Figure 6. Distribution of the genotypic (phase variable status on/off) and phenotypic expression of at least one of the haemoglobin receptors, HmbR and HpuA, among a representative panel of English, Welsh, and Northern Irish invasive serogroup B meningococcal isolates collected from 2008–2011.

geno ON =  at least one receptor gene is in an ON phase variable state. geno OFF =  both receptor genes are in an OFF phase variable state. pheno ON/OFF =  able/unable to grow using haemoglobin as the sole iron source and therefore phenotypically expressing at least one/no haemoglobin receptor/s. geno indeterminate  =  genotypic phase variable state could not be determined owing to ambiguous sequence/fragment analysis. pheno indeterminate  =  phenotypic state could not determined owing to poor growth on MH agar or uncertainty regarding the status of the growth observed (isolate in ON configuration vs relatively large number of ON phase variants against an OFF background). The single isolate with a geno ON pheno OFF status possessed a nonsense mutation downstream of the homopolymeric tract. UA =  unassigned STs.

Comparison of PV status between isolates and corresponding clinical specimens

Clinical specimens with real-time PCR ctrA cycle threshold values ≤35 were selected for the study in order to maximise the ability to detect the Hb receptor genes. A nested PCR protocol, consisting of one round of 45 cycles and a second round of 25 cycles, was initially performed using primers spanning the repeat tracts and giving final products of approximately 400–450 (hmbR) and 300–350 (hpuA) nucleotides. Only 2/76 and 1/34 of the clinical specimens failed to yield hmbR and hpuA products, respectively (corresponding real-time PCR ctrA cycle threshold values ranged from 31.13 to 34.53). A further 69/74 and 19/33 clinical specimens, respectively, yielded 1° fragment peaks corresponding to fragments within 0.41 (mean = 0.12) and 0.42 (mean = 0.29) bases of their respective isolates i.e. corresponding to the same amplicon length. The remaining clinical specimens (for which the corresponding isolates each possessed ≥10 tract repeats) yielded 1° fragment peaks up to 2.25 (mean 1.57) and 1.94 (mean 1.23) bases shorter than those of their respective isolates. All but two of these were brought within range (up to 0.39 bases, mean 0.07) of their respective isolates by eliminating the first round PCR and reducing the total number of cycle repeats to between 25 and 45 cycles. The remaining two specimens did not yield detectable products for the reduced number of PCR cycles. Thus, the PV status was matched for all isolate/specimen pairs for which non-culture PCR products could be obtained using adequately low numbers of PCR cycles.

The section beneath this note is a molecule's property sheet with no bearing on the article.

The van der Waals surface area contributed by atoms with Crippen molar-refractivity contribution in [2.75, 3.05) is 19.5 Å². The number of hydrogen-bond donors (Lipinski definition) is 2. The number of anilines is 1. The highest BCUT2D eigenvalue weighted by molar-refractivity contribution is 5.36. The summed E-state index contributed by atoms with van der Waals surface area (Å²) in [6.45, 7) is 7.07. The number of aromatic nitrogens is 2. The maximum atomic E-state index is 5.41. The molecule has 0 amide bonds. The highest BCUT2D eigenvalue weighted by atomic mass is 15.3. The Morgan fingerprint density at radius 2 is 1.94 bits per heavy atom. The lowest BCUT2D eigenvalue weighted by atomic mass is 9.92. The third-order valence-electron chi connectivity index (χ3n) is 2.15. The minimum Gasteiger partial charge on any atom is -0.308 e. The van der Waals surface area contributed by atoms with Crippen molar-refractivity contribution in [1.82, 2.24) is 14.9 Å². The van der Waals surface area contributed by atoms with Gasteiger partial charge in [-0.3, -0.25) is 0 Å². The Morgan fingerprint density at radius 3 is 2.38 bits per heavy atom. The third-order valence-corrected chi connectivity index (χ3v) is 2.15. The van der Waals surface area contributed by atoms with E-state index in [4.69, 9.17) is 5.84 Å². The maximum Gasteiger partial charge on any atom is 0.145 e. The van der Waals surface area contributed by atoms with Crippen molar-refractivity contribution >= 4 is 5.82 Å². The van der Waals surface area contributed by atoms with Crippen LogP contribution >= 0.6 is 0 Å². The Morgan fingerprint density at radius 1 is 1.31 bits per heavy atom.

The hmbR and hpuA PV status for individual isolates and their corresponding specimens can be viewed alongside phenotypic outcomes in table S1.


Studies have shown that the majority of IMD isolates possess genes for at least one Hb receptor and that the expression of at least one Hb receptor may be important for virulence [16]. This, in conjunction with their surface expression, makes them attractive vaccine candidates. To further evaluate these qualities, studies are required of recent isolates that are epidemiologically representative of specific countries or regions of interest. In addition, the PV status of isolates has to be compared to the prevailing in vivo state in order to account for any putative phase variable changes associated with in vitro selective pressures occurring during and after initial isolation. These twin objectives were achieved in this study by comparing the distribution and PV status of the Hb receptors in isolates, and their respective specimens, representative of recent IMD in England, Wales and Northern Ireland. Another major outcome of this study was the development of a general approach for studying the contributions of phase variable genes to meningococcal pathogenesis. This is an important contribution as this species contains multiple phase variable genes with key roles in host interactions and in disease progression [18].